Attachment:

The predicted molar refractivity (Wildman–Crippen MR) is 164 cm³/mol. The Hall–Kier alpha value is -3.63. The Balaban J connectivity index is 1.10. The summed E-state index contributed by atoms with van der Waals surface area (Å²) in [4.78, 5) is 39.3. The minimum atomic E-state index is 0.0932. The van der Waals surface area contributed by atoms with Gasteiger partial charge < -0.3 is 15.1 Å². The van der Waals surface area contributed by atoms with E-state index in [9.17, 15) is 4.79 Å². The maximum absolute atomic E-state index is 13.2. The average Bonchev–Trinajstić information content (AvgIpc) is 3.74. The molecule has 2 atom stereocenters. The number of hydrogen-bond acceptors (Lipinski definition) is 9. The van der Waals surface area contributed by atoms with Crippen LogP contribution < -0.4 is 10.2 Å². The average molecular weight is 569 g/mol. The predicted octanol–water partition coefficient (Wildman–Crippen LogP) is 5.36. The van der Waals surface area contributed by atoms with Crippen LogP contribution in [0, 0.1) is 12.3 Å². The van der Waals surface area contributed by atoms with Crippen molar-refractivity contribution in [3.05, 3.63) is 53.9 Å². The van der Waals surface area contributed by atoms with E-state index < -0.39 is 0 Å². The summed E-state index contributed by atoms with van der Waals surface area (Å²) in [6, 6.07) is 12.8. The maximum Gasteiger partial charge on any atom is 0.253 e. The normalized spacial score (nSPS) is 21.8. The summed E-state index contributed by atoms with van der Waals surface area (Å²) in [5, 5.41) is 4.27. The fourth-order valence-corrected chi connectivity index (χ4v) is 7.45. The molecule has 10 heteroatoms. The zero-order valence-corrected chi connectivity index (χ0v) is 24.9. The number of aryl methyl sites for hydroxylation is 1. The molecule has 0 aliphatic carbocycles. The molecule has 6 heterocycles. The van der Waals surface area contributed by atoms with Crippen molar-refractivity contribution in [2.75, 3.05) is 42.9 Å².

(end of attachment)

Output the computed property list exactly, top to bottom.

The predicted molar refractivity (Wildman–Crippen MR) is 164 cm³/mol. The Hall–Kier alpha value is -3.63. The Balaban J connectivity index is 1.10. The summed E-state index contributed by atoms with van der Waals surface area (Å²) in [4.78, 5) is 39.3. The minimum atomic E-state index is 0.0932. The van der Waals surface area contributed by atoms with Gasteiger partial charge < -0.3 is 15.1 Å². The van der Waals surface area contributed by atoms with E-state index in [9.17, 15) is 4.79 Å². The maximum absolute atomic E-state index is 13.2. The average Bonchev–Trinajstić information content (AvgIpc) is 3.74. The molecule has 2 atom stereocenters. The number of hydrogen-bond acceptors (Lipinski definition) is 9. The van der Waals surface area contributed by atoms with Crippen LogP contribution < -0.4 is 10.2 Å². The average molecular weight is 569 g/mol. The predicted octanol–water partition coefficient (Wildman–Crippen LogP) is 5.36. The van der Waals surface area contributed by atoms with Crippen LogP contribution in [0, 0.1) is 12.3 Å². The van der Waals surface area contributed by atoms with Crippen molar-refractivity contribution in [3.05, 3.63) is 53.9 Å². The van der Waals surface area contributed by atoms with E-state index < -0.39 is 0 Å². The summed E-state index contributed by atoms with van der Waals surface area (Å²) in [6, 6.07) is 12.8. The maximum Gasteiger partial charge on any atom is 0.253 e. The normalized spacial score (nSPS) is 21.8. The summed E-state index contributed by atoms with van der Waals surface area (Å²) in [5, 5.41) is 4.27. The fourth-order valence-corrected chi connectivity index (χ4v) is 7.45. The molecule has 10 heteroatoms. The zero-order valence-corrected chi connectivity index (χ0v) is 24.9. The number of aryl methyl sites for hydroxylation is 1. The molecule has 0 aliphatic carbocycles. The molecule has 6 heterocycles. The van der Waals surface area contributed by atoms with Crippen molar-refractivity contribution in [2.75, 3.05) is 42.9 Å².